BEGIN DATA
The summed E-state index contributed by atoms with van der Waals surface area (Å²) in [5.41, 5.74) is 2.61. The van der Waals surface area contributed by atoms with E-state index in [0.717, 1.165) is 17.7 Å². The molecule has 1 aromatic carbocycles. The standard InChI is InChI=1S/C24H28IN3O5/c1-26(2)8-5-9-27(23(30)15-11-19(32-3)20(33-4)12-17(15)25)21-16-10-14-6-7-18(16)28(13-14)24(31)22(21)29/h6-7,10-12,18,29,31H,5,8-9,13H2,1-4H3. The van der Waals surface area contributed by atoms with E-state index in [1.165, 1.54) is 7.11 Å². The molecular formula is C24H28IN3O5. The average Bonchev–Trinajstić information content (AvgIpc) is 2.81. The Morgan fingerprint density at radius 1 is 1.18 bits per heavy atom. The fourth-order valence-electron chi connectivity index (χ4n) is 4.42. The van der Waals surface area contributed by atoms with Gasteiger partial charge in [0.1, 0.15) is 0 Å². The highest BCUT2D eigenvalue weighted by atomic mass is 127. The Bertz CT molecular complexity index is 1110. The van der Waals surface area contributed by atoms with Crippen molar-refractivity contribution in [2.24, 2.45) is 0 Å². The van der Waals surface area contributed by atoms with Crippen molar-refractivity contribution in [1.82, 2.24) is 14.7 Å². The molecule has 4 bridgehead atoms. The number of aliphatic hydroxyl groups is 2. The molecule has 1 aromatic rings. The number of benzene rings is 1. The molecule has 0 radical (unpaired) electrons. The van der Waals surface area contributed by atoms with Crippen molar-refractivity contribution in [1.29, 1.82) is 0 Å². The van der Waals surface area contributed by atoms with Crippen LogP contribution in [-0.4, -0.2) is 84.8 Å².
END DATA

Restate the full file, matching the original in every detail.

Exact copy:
The summed E-state index contributed by atoms with van der Waals surface area (Å²) in [5.41, 5.74) is 2.61. The van der Waals surface area contributed by atoms with E-state index in [0.717, 1.165) is 17.7 Å². The molecule has 1 aromatic carbocycles. The standard InChI is InChI=1S/C24H28IN3O5/c1-26(2)8-5-9-27(23(30)15-11-19(32-3)20(33-4)12-17(15)25)21-16-10-14-6-7-18(16)28(13-14)24(31)22(21)29/h6-7,10-12,18,29,31H,5,8-9,13H2,1-4H3. The van der Waals surface area contributed by atoms with E-state index in [1.165, 1.54) is 7.11 Å². The molecular formula is C24H28IN3O5. The average Bonchev–Trinajstić information content (AvgIpc) is 2.81. The Morgan fingerprint density at radius 1 is 1.18 bits per heavy atom. The fourth-order valence-electron chi connectivity index (χ4n) is 4.42. The van der Waals surface area contributed by atoms with Gasteiger partial charge in [0.1, 0.15) is 0 Å². The highest BCUT2D eigenvalue weighted by atomic mass is 127. The Bertz CT molecular complexity index is 1110. The van der Waals surface area contributed by atoms with Crippen molar-refractivity contribution in [2.24, 2.45) is 0 Å². The van der Waals surface area contributed by atoms with Crippen molar-refractivity contribution in [1.82, 2.24) is 14.7 Å². The molecule has 4 bridgehead atoms. The number of aliphatic hydroxyl groups is 2. The molecule has 1 aromatic rings. The number of benzene rings is 1. The molecule has 0 radical (unpaired) electrons. The van der Waals surface area contributed by atoms with Crippen molar-refractivity contribution in [1.29, 1.82) is 0 Å². The van der Waals surface area contributed by atoms with Crippen LogP contribution in [-0.4, -0.2) is 84.8 Å².